Sensors Gauge Nitrogen Needs


    The use of crop sensors for the optimization of nitrogen application was presented recently by Dr. Ole Wendroth, soil physicist at the University of Kentucky, Lexington.

   He explained that farmers downloading a yield map from their combine monitors may notice that there’s an enormous spatial variability in corn yield.

   “In this case, the lowest yield class is about 50 bushel per acre, the highest about 150 bushel per acre,” he explained.

   This has occurred even though the farmer has applied the same amount of nitrogen fertilizer, pesticides and everything else everywhere in the field.

   “So with the same amount of fertilizer we have such a wide range in yields and that’s a problem,” Wendroth said. “The problem is, if some areas had not received so much nitrogen they still would have yielded well; and other areas could have had more nitrogen in order to yield even better.

   “On the other hand, having applied a given amount of nitrogen in some areas resulting in low yield, what happened to all that nitrogen? Was it lost? So we want to use sensors similar to those we have in our homes, a thermostat on our air conditioning or heating system that controls temperature efficiently by only turning on the pump when needed. That’s the idea of these crop sensors,” he explained.

   Wendroth displayed three different sensors that were used in nitrogen application experiments. He noted that field soils are variable and throughout a long field one can expect tremendous soil changes. The optical sensors use canopy reflectance of light to measure the nitrogen needs of the plant.

   “The reflectance of light in early spring is what the farmer sees with the dark intensity of green,” he said. “Well fertilized wheat or other crops show a darker green.”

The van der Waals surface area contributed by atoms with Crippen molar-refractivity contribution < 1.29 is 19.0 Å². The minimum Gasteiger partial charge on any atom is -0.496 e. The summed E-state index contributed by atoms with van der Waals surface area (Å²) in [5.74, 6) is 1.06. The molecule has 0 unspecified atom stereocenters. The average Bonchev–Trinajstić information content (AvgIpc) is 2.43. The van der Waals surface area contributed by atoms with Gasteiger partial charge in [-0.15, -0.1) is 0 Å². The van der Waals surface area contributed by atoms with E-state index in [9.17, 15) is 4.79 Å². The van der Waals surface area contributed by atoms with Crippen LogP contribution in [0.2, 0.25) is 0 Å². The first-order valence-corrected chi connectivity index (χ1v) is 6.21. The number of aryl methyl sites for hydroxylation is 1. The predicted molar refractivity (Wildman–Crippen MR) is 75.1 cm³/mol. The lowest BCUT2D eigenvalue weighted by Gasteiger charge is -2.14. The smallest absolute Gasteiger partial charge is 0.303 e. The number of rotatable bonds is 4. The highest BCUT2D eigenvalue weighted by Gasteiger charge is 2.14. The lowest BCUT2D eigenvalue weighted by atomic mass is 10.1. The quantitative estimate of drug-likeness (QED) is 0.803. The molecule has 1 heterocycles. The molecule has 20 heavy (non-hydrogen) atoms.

Wendroth said that even if a farmer has only one or two Greenseeker sensors attached to the boom of the sprayer it is better than nothing.

   “With sensors at about every 10 to 12 foot along the boom we can still see a relationship to yields, so if the farmer wants to go that close down in the application it can be done,” he added. “Nowadays sprayers are designed in a way that the same rate is applied over the entire width of the boom, 90 foot and the largest booms are 120 feet. I think it is only a matter of a short time we can apply different rates of fertilizer from that segment of the boom, maybe 10 to 12 foot can be individually driven by the sprayer computer.

   “Another thing is, those sensors right now are certainly expensive but you also have to appreciate the value that results for the environment. We can certainly reduce nitrogen losses, but we can also use the nitrogen more efficiently at the spot where we need it,” he summed. Δ

    BETTY VALLE GEGG-NAEGER: Senior Staff Writer, MidAmerica Farmer Grower

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